- IBD Newsletters
- The Most Successful IPOs Have This One Thing In Common
- A Stock Rises Again After Its First Breakout Fails; Should You Buy The Second Time Around?
- Economists say jobs picture returning to normal after hurricane disruption
- When To Buy On The 2nd Try
- Here's what to look for when considering stock of a brand new public company.
- Five Ways to Assess IPO Stocks
- Ep 155: Before Trading or Investing in an IPO: What YOU Should KNOW!
-- Should you invest in an initial public offering (IPO), the first shares offered by a new public company? A client asked me that question recently. I responded that, as is often the case in investing, this depends on a lot of factors.
IPOs of companies that have acquired pre-launch renown, such as Facebook in 2012 or Alibaba in September 2014, draw a lot of media attention. Media outlets tend to focus on how much company founders profit early on from IPOs, and like to show them ringing the bell to open exchanges, chattering endlessly about their newfound wealth.
But before you get caught up in the glitz, glamor and appearance of easy money, you might want to take a deep breath and wait a bit. An IPO should be researched just as thoroughly as any other company you may be interested in, as it’s easy to make errors that could be hazardous to your wealth.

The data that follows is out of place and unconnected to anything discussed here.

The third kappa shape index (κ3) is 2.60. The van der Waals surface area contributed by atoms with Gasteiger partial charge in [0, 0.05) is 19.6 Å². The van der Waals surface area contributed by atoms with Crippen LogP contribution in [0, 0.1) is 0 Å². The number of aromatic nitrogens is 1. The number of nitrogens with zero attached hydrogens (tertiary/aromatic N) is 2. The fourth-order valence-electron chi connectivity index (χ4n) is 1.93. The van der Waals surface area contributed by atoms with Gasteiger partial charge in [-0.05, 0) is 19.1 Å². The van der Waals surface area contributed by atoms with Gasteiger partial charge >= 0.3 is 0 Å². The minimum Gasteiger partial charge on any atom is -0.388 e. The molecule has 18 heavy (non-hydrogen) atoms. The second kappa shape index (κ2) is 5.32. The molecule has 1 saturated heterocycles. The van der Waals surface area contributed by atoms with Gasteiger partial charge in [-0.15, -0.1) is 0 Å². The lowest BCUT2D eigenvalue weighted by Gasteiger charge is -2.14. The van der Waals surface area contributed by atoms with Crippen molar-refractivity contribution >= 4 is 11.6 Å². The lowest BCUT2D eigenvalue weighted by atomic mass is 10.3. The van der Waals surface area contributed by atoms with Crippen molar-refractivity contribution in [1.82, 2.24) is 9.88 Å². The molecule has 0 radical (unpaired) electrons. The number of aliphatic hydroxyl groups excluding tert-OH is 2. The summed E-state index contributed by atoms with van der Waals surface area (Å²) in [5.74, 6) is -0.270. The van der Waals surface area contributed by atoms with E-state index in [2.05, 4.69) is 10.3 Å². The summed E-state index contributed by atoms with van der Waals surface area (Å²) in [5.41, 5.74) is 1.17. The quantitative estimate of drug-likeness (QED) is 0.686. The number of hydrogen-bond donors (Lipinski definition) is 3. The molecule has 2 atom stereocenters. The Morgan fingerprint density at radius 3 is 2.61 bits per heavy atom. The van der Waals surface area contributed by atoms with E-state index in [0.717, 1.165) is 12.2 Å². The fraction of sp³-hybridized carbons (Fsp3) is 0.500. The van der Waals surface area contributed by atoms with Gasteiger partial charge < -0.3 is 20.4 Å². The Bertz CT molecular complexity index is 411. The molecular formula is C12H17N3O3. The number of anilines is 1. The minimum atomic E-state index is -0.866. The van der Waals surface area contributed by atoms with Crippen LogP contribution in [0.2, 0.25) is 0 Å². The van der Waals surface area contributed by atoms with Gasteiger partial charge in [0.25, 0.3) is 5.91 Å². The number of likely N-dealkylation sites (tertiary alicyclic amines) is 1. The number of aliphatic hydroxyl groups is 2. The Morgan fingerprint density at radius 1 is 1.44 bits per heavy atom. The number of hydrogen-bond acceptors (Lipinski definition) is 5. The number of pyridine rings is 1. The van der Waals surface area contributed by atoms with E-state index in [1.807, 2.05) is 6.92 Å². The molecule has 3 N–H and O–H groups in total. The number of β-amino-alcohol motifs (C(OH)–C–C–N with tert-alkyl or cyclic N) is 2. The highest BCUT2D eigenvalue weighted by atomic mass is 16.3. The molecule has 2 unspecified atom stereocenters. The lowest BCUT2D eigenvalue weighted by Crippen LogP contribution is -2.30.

The Most Successful IPOs Have This One Thing In Common
When deciding whether to invest your hard-earned money in an IPO, you’ll want to look at the sales and earnings history of the company and other fundamental metrics, just as you would a company that has been around a long time. However, buying shares of IPOs is often much trickier than investing in established stocks because there may be limited information available about past sales and earnings – and, some companies go public before ever turning a profit.
As IPO companies are listed on the open market for the first time, they lack performance charts. Chart analysis, or technical analysis, is used by many professional traders and institutional investors, like mutual funds and pensions, to help determine at what price points to buy or sell.
A stock is only worth what someone is willing to pay for it, but at the beginning of an IPO, many times there are more buyers than sellers.
Sure, there might be some day traders or other short term stock jockeys that will be looking to get in on the first morning and then sell quickly, or clients of an investment bank syndicate that got an allocation of shares and are looking for a short-term profit. However, many of the early, private investors, employees and other insiders have a lock-up period that governs when they can sell--often, not until 90 days or more post-launch.
Investors with IPO fever often push up the share price steeply in the first few weeks, only to regret this a few months later after the shares dip below what they paid and level off. Regret can turn into remorse when this plateau persists.
You can significantly lessen the chances of having this remorse by developing a sound process for evaluating IPOs – one that’s based not on irrational exuberance but on an understanding of the peculiar dynamics of this unpredictable embryonic period of new public stocks.
Here are five points to keep in mind when considering IPOs:
A Stock Rises Again After Its First Breakout Fails; Should You Buy The Second Time Around?
What competitors are there and how easy is it to enter the business? What do its pre-IPO SEC filings reveal about its financial condition? These filings can be found using the search function on the SEC filings site.